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Bob Lanier’s death sparked an outpouring of tributes from former Detroit Pistons Wednesday.
The Basketball Hall of Famer, who was an eight-time All-Star during his 14-year career, died Tuesday after a short illness, the NBA announced. He was 73.
Isiah Thomas was among those who released statements.
Bob Lanier (16) of the Detroit Pistons against the Boston Celtics during a game in 1976 at the Boston Garden in Boston. (Dick Raphael/NBAE via Getty Images)
“All of us who love the game of basketball are hurting with the loss of Bob Lanier. He was one of the greatest centers to play the game and one of the toughest and fiercest competitors,” Thomas said. “Just as he impacted the game on the court, Bob was one of the game’s greatest ambassadors. His class and caring for others set a great example for so many to follow. I’m grateful for his friendship and mentorship as I led the Pistons as a player and later followed his footsteps as president of the Players Association.”
Fellow Hall of Famer Dave Bing said he was saddened to hear about Lanier’s death.
“I have many great memories of Bob, both as a teammate and as a friend. I was lucky to have played with him as a member of the Pistons and to have shared a long-lasting friendship. Bob will be greatly missed,” Bing added.
Lanier was the No. 1 overall pick of the Pistons in 1970. He played for Detroit for more than nine seasons before he was traded to the Milwaukee Bucks for Kent Benson and a first-round draft pick in 1980. He played for the Bucks until the 1983-84 season.
Bob Lanier (16) of the Detroit Pistons posts up against Kareem Abdul-Jabbar (33) of the Milwaukee Bucks during a game in 1974 in Milwaukee. (Dick Raphael/NBAE via Getty Images)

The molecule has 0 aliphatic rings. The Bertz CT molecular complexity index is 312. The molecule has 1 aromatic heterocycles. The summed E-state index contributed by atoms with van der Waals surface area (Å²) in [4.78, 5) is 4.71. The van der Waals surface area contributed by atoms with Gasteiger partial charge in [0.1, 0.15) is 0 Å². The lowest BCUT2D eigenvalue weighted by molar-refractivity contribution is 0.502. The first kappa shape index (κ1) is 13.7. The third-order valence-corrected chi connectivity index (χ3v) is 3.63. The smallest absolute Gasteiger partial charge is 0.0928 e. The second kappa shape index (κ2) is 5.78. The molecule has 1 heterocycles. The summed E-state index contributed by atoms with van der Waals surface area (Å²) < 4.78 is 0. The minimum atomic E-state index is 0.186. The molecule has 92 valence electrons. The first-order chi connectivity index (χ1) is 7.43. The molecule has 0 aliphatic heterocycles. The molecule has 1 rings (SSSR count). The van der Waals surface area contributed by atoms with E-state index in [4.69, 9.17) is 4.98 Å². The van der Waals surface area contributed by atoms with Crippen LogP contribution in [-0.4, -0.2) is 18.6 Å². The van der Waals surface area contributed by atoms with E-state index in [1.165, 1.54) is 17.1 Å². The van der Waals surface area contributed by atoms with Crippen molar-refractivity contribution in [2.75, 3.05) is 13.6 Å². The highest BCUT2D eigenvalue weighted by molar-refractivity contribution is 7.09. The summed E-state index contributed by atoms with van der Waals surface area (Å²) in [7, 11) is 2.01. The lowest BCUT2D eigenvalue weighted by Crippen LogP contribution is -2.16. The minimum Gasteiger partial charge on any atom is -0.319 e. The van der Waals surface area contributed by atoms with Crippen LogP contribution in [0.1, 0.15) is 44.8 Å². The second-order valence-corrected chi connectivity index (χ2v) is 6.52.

He averaged 20.1 points, 10.1 rebounds and 1.5 blocks per game over the course of his career. He was the 1973-74 All-Star Game MVP and was on the 1970-71 All-Rookie team. He was inducted into the Basketball Hall of Fame in 1992.
“Big Bob was a fierce competitor and one of the greatest big men to play the game of basketball, but he was an even better human being. He was always ready to share his knowledge of the game and life and had a lasting impact on many lives and communities,” Rick Mahorn said.
“He and Wes Unseld, who we also lost, were like father figures to me. It didn’t matter if I was still playing or when I retired, I was still scared and intimidated whenever I saw him, but it was all out of respect and love. Our world, and especially the basketball world, lost a great one. He will surely be missed.”
Lanier finished his career with the Pistons as the franchise’s leader in points and rebounds before Thomas and Bill Laimbeer broke those marks. Lanier’s previous single-game franchise record of 33 rebounds was topped by Dennis Rodman.
After his career, Lanier was an assistant coach for the Golden State Warriors in 1995. He served as head coach on an interim basis once Don Nelson resigned. He was 12-25 in that span.
Lanier also helped start the NBA’s Stay in School campaign. He was the NBA’s J. Walter Kennedy Citizenship Award recipient for the 1977-78 season for outstanding community service.
Bob Lanier of the Detroit Pistons smiles during a game in 1974 at the Boston Garden in Boston. (Dick Raphael/NBAE via Getty Images)
“There’s so much need out here,” Lanier once said. “When you’re traveling around to different cities and different countries, you see there are so many people in dire straits that the NBA can only do so much. We make a vast, vast difference, but there’s always so much more to do.”
The Associated Press contributed to this report.